From what I can tell Youtube creates a javascript object named yt and adds settings to it via the yt.setConfig() function. This yt.setConfig() can accept single key/value pairs [i.e. yt.setConfig('LOGGED_IN', true);] or large JSON objects with several key/value pairs. In 1 of these large objects the value for VIDEO_TITLE is set (needed for modifying the URL) and the flv URL is listed within the SWF_ARGS key which is a property list and the particular value I found the URL listed in is fmt_url_map. The value for fmt_url_map is URL encoded with a pipe seperating 3 values. The 1st value is a number, the 2nd value is the URL that I used for the flv, and the 3rd value is another URL (I'm not sure what this URL is for). This 2nd value that I used as the URL is mostly correct, but can't be used without being modified. At the very end of the URL is a comma followed by a couple of characters, these need to be trimmed off the end and replaced with &#/ + a modified version of the VIDEO_TITLE + _video.flv.

I've only seen a limited set of translated characters in the modified VIDEO_TITLE. So far I've only seen space ( ), dash (-), period (.), and ampersand (&) are converted to an underscore (_) and square brackets (both [ and ]) are removed. I'm guessing there's a larger set of translated characters, but I'm not sure what they are... I'm also not sure how important it is to get these correct as at least 1 of my attempts had an incorrect name, but worked anyway (I would prefer to use a correct name just in case so it doesn't cause any red flags).

Honestly I'd prefer to run the html page through some shell utility (possibly rhino) that could process javascript and output the variables needed so I could let Youtube's code do it's own work. That would also make it more forward compatible if Youtube decided to change how they structure their URLs or something. In the meantime I used a combination of grep and sed to initially pull out the values I needed (exchanged for preg_grep() and preg_replace() in PHP code).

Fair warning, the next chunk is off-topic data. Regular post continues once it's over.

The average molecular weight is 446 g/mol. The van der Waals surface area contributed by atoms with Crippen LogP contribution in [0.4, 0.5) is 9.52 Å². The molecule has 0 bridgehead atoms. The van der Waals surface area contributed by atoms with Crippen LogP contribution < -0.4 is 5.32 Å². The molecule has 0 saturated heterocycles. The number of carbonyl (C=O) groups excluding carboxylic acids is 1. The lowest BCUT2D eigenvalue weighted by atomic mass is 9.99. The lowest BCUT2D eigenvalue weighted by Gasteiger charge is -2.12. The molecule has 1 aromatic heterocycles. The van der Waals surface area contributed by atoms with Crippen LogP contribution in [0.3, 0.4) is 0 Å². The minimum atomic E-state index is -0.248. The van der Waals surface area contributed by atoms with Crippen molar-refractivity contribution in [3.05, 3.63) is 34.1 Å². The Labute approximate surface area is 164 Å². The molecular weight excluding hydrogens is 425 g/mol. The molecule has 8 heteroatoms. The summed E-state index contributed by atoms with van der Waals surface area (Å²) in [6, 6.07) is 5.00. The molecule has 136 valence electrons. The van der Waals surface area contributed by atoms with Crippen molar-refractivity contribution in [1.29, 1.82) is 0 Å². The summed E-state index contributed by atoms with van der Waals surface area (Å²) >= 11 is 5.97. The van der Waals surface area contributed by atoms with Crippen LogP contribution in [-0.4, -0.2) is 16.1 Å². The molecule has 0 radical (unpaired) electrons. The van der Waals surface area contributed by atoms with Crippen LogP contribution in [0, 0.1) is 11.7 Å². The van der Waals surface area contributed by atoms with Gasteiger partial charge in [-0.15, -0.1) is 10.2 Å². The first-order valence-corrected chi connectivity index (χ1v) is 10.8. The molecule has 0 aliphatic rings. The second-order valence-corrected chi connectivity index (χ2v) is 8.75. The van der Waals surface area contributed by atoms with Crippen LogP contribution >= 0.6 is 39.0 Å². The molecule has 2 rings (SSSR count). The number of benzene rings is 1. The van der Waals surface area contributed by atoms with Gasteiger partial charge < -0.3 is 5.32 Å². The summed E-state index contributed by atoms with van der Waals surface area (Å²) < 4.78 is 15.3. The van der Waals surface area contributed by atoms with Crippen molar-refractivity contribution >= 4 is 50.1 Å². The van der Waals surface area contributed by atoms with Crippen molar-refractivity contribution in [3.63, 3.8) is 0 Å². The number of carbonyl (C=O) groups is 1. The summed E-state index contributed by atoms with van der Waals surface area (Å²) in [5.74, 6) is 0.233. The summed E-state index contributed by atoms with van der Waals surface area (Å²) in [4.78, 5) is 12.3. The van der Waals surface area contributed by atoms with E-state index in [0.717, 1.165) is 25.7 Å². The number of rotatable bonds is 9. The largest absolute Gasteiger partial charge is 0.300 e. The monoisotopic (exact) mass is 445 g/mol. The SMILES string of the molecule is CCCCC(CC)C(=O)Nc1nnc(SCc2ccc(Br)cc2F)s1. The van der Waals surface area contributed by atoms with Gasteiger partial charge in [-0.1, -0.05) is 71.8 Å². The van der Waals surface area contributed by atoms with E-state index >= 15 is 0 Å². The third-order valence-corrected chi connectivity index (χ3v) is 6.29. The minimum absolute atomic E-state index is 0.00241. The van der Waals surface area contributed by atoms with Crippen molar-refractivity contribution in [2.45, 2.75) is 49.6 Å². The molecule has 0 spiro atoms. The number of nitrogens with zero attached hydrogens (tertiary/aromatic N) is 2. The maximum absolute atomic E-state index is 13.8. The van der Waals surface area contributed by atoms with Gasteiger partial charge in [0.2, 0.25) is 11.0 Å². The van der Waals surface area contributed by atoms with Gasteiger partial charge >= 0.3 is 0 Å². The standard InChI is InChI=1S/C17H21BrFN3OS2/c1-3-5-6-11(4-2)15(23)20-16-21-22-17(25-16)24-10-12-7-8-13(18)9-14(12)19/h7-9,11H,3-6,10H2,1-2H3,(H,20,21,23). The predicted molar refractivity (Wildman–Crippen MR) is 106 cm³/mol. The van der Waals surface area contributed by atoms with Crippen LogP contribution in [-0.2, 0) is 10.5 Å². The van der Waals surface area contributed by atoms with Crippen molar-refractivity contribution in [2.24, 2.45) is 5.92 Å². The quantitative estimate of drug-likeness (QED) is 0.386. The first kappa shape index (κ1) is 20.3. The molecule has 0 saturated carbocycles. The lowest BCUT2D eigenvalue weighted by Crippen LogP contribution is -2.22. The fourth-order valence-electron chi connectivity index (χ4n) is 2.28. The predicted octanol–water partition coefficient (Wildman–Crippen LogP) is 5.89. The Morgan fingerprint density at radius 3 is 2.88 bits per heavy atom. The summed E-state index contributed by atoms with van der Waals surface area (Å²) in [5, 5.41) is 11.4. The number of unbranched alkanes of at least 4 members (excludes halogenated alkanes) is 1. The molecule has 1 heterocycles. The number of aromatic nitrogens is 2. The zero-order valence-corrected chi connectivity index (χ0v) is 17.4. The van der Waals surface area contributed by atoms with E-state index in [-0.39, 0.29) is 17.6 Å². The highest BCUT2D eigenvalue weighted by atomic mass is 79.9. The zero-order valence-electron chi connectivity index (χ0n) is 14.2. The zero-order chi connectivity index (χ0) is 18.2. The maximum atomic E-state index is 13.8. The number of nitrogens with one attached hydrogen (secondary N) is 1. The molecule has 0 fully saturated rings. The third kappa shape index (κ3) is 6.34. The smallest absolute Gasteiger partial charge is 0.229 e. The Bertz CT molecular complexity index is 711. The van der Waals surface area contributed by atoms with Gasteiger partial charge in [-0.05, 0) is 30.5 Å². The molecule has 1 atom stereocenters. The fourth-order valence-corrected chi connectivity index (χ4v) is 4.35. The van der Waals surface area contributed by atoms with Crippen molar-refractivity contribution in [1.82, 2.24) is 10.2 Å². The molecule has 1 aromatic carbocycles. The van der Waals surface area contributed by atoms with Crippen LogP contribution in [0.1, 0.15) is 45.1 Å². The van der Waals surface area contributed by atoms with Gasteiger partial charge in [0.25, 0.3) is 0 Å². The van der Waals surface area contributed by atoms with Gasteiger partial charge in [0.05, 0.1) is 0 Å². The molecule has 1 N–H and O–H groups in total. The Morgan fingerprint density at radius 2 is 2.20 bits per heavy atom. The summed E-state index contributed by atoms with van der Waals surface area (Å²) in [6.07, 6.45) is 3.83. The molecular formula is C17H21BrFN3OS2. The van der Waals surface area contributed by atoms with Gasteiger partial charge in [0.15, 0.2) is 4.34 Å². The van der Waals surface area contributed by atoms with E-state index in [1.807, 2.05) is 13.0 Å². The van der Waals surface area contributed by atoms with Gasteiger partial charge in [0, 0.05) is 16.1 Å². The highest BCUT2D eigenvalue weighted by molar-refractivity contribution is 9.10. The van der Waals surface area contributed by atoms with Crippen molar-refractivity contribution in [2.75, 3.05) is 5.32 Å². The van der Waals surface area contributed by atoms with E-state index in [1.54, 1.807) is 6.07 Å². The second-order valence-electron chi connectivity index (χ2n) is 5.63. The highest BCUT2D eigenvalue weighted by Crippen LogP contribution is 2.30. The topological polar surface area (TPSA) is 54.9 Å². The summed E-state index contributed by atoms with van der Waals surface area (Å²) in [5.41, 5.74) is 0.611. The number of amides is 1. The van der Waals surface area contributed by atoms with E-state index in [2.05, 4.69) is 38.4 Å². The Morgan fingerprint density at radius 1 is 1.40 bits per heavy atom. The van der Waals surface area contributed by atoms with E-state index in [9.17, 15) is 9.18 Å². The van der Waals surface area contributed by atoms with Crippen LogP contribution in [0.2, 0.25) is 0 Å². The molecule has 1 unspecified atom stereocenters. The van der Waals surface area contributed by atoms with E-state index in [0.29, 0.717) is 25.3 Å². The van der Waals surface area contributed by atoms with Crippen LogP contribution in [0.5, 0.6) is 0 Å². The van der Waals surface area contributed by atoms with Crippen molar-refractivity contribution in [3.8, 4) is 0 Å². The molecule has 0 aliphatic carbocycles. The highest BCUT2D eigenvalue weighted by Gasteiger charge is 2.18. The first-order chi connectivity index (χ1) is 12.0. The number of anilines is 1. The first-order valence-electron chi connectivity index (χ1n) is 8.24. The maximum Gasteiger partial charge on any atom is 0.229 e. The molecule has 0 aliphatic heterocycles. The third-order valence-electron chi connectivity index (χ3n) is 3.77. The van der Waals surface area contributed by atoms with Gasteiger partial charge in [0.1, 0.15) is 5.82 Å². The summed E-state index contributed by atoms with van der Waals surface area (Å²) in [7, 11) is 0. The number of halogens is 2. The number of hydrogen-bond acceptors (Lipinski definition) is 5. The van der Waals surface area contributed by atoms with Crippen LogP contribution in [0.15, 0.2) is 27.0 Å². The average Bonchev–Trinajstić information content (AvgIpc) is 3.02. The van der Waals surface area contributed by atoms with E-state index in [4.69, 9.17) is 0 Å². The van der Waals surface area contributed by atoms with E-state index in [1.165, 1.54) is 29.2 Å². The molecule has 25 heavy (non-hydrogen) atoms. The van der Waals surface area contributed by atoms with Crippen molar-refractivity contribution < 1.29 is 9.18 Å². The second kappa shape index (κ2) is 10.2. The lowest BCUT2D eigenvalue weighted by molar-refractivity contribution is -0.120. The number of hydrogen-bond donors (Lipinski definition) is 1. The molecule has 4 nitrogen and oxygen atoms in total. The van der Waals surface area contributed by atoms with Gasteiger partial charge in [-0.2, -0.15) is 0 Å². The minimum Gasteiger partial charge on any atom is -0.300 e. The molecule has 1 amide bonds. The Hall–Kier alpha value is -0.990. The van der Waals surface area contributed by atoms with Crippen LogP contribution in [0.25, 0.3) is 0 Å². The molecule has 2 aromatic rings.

The final part was to convert the flv to a different format. I've used ffmpeg in the past for converting between media formats, but this was the 1st time I've used it to convert an flv. There are several nifty things that ffmpeg can do - merge raw video files with audio files, transcode decrypted VOBs into a video+audio format, audio and/or video conversions (i.e. wav into mp3), etc. I googled for ffmpeg convert flv to mp3 to get some quick solutions... 1 of the solutions I found suggested using -acodec mp3, but I couldn't get that to work. Initially I dropped back to mp2, but later discovered I needed to use -acodec libmp3lame instead. I should probably also state that -acodec copy is valid, but could cause problems if the embedded audio is in a format that isn't acceptable in an mp3 wrapper.

The other switches on ffmpeg I'm using are -ac 2 (setting the audio channels to 2), -ab 128k (the audio bitrate), -vn (disable video recording - don't need the video for an mp3), and -y (overwrite output files). There are many other switches available and I've thought about adding the following (possibly via some switches set up in Console/CommandLine) - -title string, -author string, -copyright string, -comment string, -album string, -track number, and -year number as these should populate the fields in the id3 tag.

The final bit is more of a pet peeve than anything that's really needed. My preference is to set the date on files to match what's on the server - otherwise how do you know if it's been modified. If you don't want or need this, feel free to comment out the if statement surrounding the curl_getinfo( $ch, CURLINFO_FILETIME ) as well as the if ( !touch( $file_mp3, $GLOBALS['server_filetime'] ) ) { section at the very end right after the passthru( $cmd );.


get-youtube (syntax highlighted)

get-youtube (plain text source code)